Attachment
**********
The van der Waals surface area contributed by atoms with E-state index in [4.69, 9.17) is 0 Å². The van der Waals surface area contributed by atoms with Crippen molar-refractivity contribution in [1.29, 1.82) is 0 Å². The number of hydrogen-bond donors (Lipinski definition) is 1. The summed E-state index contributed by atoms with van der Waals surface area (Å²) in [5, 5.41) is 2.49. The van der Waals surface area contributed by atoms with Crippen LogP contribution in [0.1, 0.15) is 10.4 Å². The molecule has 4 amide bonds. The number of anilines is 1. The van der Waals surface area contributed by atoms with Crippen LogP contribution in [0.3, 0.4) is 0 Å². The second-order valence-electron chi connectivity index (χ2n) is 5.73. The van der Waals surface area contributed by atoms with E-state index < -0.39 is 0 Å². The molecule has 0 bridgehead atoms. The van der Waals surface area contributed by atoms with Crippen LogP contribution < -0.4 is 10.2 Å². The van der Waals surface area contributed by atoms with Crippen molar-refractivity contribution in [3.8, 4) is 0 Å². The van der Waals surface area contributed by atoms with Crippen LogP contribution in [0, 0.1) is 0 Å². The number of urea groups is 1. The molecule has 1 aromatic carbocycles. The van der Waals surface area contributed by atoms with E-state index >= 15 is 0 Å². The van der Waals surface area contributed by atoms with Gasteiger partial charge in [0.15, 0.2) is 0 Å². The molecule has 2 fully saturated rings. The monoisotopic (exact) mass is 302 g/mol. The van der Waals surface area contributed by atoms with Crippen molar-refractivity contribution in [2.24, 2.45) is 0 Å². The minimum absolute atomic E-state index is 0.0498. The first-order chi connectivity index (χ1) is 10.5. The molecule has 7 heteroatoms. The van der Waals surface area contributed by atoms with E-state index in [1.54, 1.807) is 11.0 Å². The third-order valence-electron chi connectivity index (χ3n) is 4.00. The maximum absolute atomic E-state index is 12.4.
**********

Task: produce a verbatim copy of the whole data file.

The van der Waals surface area contributed by atoms with E-state index in [4.69, 9.17) is 0 Å². The van der Waals surface area contributed by atoms with Crippen molar-refractivity contribution in [1.29, 1.82) is 0 Å². The number of hydrogen-bond donors (Lipinski definition) is 1. The summed E-state index contributed by atoms with van der Waals surface area (Å²) in [5, 5.41) is 2.49. The van der Waals surface area contributed by atoms with Crippen LogP contribution in [0.1, 0.15) is 10.4 Å². The molecule has 4 amide bonds. The number of anilines is 1. The van der Waals surface area contributed by atoms with Crippen LogP contribution in [0.3, 0.4) is 0 Å². The second-order valence-electron chi connectivity index (χ2n) is 5.73. The van der Waals surface area contributed by atoms with E-state index < -0.39 is 0 Å². The molecule has 0 bridgehead atoms. The van der Waals surface area contributed by atoms with Crippen LogP contribution < -0.4 is 10.2 Å². The van der Waals surface area contributed by atoms with Crippen molar-refractivity contribution in [3.8, 4) is 0 Å². The van der Waals surface area contributed by atoms with Crippen LogP contribution in [0, 0.1) is 0 Å². The number of urea groups is 1. The molecule has 1 aromatic carbocycles. The van der Waals surface area contributed by atoms with E-state index >= 15 is 0 Å². The van der Waals surface area contributed by atoms with Gasteiger partial charge in [0.15, 0.2) is 0 Å². The molecule has 2 fully saturated rings. The monoisotopic (exact) mass is 302 g/mol. The van der Waals surface area contributed by atoms with Crippen molar-refractivity contribution in [2.24, 2.45) is 0 Å². The minimum absolute atomic E-state index is 0.0498. The first-order chi connectivity index (χ1) is 10.5. The molecule has 7 heteroatoms. The van der Waals surface area contributed by atoms with E-state index in [1.54, 1.807) is 11.0 Å². The third-order valence-electron chi connectivity index (χ3n) is 4.00. The maximum absolute atomic E-state index is 12.4.